Each year in the United States about two million children encounter child welfare systems. Many of those children are removed from the home and placed into temporary housing or the foster care system. To most adults this would seem like the best-case scenario for a child who is in danger while living at home. But an expansive body of research has consistently shown that removing a child from a home has long-term downsides, especially for older children. Removing a child from a home – even a dangerous one – produces high school delinquency, high teen birth rates, severe psychological damage, and ultimately lower earnings.
In northeast Indiana, a community has come together to help keep families together. Stop Child Abuse and Neglect, or SCAN, has been focused on prevention of abuse and preservation of families since 1974. Today, SCAN has numerous programs that work to keep families together – even high-risk, high-stress families.
Recently retired SCAN Executive Director Rachel Tobin-Smith explains, “Prevention services are there to help families who struggle with risk factors that could lead to child abuse or neglect. Things like divorce services and counseling, for instance, help shore up a family so abuse and neglect don’t occur. “Preservation,” she continues, “are for when abuse has occurred, but maybe we have an opportunity to preserve that family with skills training and counseling for parents to help them become better parents.”
As former Executive Director Tobin-Smith explains, “One of the reasons that is so important, no matter how old a child is, they always want to know their parent loves them enough they could live with them. Tearing them out of their natural, biological home and putting them with someone else, when adults often think that’s best, the long-term emotional damage is significant. Whenever possible we want to try and get them back to their biological family.”
SCAN’s services help support a Child Advocacy Center, the Dr. Bill Lewis Center for Children and its satellite location in LaOtto, Indiana, a community in southeast Noble County. SCAN’s arrangement with the CAC handles administrative work like payroll and human resource administration. This frees up time and money for the CAC and the community.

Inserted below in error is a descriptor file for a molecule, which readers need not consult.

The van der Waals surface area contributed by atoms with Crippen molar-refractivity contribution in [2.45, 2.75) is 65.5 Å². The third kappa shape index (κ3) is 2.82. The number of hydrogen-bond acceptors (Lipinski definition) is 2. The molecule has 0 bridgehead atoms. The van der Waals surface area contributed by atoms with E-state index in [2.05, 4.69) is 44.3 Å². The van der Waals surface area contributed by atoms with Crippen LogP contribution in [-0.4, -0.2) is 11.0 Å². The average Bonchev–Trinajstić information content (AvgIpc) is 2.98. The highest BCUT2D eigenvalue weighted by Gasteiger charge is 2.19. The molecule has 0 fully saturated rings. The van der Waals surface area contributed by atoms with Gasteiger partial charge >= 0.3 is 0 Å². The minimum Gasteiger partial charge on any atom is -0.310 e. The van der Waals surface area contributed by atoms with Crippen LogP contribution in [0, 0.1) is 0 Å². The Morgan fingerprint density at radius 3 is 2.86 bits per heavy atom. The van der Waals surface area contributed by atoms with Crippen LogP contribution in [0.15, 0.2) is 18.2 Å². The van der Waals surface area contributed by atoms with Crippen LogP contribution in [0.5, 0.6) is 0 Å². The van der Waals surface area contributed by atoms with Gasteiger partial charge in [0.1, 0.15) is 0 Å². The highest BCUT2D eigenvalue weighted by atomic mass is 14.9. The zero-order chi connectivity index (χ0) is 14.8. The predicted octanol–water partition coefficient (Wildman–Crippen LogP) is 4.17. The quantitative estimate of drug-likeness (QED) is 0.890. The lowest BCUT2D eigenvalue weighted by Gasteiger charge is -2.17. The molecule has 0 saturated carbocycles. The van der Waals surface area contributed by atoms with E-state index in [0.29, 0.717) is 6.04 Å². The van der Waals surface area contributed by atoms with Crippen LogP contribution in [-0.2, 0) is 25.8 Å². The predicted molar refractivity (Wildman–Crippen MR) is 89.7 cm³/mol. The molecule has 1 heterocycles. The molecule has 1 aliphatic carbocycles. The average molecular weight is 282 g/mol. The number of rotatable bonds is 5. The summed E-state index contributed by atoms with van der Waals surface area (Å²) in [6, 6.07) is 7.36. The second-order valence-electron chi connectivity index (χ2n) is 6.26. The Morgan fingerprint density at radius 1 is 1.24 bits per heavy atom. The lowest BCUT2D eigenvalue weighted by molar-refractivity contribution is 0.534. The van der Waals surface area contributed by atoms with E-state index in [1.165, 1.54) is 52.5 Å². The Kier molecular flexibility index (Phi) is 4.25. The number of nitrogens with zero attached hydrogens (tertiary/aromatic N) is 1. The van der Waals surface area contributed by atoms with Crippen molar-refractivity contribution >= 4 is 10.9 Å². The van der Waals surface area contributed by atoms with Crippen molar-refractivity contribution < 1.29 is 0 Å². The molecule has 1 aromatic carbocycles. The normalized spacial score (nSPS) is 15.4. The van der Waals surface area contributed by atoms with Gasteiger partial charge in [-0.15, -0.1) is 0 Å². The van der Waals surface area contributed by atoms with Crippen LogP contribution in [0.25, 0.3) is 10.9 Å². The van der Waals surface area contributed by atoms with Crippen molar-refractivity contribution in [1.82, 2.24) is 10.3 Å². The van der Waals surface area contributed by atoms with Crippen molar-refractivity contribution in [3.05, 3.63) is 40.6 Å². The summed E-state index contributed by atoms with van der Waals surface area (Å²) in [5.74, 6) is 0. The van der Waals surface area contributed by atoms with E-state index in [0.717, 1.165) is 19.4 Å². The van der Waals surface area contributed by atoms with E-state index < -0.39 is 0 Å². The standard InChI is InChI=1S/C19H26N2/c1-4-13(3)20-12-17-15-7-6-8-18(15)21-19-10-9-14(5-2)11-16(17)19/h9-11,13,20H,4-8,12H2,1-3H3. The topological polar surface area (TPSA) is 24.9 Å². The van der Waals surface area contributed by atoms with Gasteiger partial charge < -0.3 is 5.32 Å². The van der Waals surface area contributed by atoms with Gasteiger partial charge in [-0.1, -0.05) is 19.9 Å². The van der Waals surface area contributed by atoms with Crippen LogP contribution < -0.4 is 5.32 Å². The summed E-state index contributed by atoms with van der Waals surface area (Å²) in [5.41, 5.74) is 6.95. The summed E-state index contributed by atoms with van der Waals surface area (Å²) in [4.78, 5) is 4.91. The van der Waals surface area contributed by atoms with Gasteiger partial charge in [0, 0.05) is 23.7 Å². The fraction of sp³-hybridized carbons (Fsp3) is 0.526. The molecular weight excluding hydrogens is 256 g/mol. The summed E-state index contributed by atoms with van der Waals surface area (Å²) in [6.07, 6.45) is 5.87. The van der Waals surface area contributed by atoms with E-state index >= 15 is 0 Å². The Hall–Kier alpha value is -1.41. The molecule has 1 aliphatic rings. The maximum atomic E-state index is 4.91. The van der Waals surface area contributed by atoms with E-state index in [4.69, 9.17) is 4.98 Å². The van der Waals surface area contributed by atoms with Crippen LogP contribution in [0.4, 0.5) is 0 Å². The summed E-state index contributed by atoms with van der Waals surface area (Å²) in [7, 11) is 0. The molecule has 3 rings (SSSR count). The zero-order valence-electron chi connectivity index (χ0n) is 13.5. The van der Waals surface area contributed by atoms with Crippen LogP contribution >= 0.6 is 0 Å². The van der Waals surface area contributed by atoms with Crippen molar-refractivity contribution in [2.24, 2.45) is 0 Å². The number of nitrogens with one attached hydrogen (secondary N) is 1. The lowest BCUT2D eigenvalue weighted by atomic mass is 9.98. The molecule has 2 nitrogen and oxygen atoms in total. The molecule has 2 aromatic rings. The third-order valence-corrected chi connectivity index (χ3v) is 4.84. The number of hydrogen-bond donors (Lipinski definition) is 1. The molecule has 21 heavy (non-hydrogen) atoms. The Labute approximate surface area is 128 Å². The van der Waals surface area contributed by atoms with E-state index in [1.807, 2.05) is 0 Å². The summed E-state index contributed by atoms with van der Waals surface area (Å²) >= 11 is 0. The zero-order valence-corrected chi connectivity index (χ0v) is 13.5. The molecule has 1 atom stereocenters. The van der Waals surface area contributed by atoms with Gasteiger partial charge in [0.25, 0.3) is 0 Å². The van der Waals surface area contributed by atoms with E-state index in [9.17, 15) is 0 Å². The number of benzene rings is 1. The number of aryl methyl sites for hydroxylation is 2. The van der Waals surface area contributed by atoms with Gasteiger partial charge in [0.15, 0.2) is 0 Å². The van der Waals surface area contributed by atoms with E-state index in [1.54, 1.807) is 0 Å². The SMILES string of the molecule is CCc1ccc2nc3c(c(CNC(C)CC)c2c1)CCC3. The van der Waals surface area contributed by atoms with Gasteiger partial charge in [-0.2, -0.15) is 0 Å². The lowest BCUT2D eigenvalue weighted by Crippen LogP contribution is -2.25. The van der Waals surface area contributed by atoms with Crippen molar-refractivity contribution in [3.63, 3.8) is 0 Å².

Trisha Fox helps families through SCAN and is also a forensic interviewer at the CAC, a role separated by job function and the organization chart. “I’m manager of the Department of Family Connections. We work with the court system and high-conflict couples who parent children to protect them. Couples that continue to go to court and fight, for example, I work with them to remove the children and educate them on effects of abuse they may not realize,” says Fox.
In addition, she conducts therapeutic reunification of children and parents where parents have exhibited some form of abuse or neglect where courts have found it necessary to monitor and supervise them. “I’ve worked for my entire career on domestic abuse and domestic violence and child abuse,” says Fox, a 15-year veteran of the practice.
Retired SCAN Executive Director Tobin-Smith points to two programs she is particularly proud of. “We have a Community Partners program which is a large state-funded program that helps families struggling with abuse. There’s also a family-centered therapy program, which is an evidence-based model that’s having great success with very difficult families and getting kids and parents through difficult issues.”
Regionally, about 800 children a year walk through the doors at the CAC alone, plus hundreds more are seen by other programs established by SCAN. “The very first time I was on call I was called in at 3 am to interview a child,” says Fox. “The child disclosed some pretty horrible treatment. Some ask how I listen to all that. In my mind, this is probably the easiest thing I do. As that child was telling me what happened to her that night, two things went through my mind. First, this is very therapeutic that this child can talk to someone. I felt good that was the beginning of her healing.”
“Second, she continues, “I knew there was a police officer who could put people in jail in the next room. When she’s telling me these things, there’s such a sense of satisfaction when I walk the child out I hear the law enforcement officer ask the Prosecutor, “Can I go pick them up now?” And they go do it. I really felt a sense of purpose there and while it was horrible, her healing was starting.”
Fox continues, “The next evening, I saw the suspect was arrested and charged. It gave me such a sense of satisfaction to know we were all part of something. That was an ‘ah-ha’ moment that made up for that 3 a.m. phone call. I was so energized when I got home I didn’t go back to bed. I wasn’t focused on the horrible thing that happened to that child, I was focused on knowing this works and it’s important what we do. When I talk to my colleagues they have the same reaction. We can guide children to some healing and we’re able to do something to stop abuse. We know that another child is not going to get hurt.”